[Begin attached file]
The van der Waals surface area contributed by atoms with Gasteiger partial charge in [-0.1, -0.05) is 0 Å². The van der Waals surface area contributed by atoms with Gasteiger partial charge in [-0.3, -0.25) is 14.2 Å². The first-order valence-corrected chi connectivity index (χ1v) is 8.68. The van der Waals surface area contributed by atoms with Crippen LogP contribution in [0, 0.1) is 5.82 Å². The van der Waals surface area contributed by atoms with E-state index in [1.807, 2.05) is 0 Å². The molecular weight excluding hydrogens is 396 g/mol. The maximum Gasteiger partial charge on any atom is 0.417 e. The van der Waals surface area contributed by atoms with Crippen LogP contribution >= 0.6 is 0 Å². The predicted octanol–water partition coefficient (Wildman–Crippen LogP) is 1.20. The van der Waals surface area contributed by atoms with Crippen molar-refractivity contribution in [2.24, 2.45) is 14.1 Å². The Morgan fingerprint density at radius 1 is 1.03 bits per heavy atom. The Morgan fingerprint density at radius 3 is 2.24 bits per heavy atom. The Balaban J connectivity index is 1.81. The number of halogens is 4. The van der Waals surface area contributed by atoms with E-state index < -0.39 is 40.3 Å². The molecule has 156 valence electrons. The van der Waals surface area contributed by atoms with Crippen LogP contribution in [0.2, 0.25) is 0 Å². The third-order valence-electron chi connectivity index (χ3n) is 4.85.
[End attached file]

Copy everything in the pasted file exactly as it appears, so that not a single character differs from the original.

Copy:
The van der Waals surface area contributed by atoms with Gasteiger partial charge in [-0.1, -0.05) is 0 Å². The van der Waals surface area contributed by atoms with Gasteiger partial charge in [-0.3, -0.25) is 14.2 Å². The first-order valence-corrected chi connectivity index (χ1v) is 8.68. The van der Waals surface area contributed by atoms with Crippen LogP contribution in [0, 0.1) is 5.82 Å². The van der Waals surface area contributed by atoms with E-state index in [1.807, 2.05) is 0 Å². The molecular weight excluding hydrogens is 396 g/mol. The maximum Gasteiger partial charge on any atom is 0.417 e. The van der Waals surface area contributed by atoms with Crippen LogP contribution >= 0.6 is 0 Å². The predicted octanol–water partition coefficient (Wildman–Crippen LogP) is 1.20. The van der Waals surface area contributed by atoms with Crippen molar-refractivity contribution in [2.24, 2.45) is 14.1 Å². The Morgan fingerprint density at radius 1 is 1.03 bits per heavy atom. The Morgan fingerprint density at radius 3 is 2.24 bits per heavy atom. The Balaban J connectivity index is 1.81. The number of halogens is 4. The van der Waals surface area contributed by atoms with E-state index < -0.39 is 40.3 Å². The molecule has 156 valence electrons. The van der Waals surface area contributed by atoms with Crippen LogP contribution in [0.2, 0.25) is 0 Å². The third-order valence-electron chi connectivity index (χ3n) is 4.85.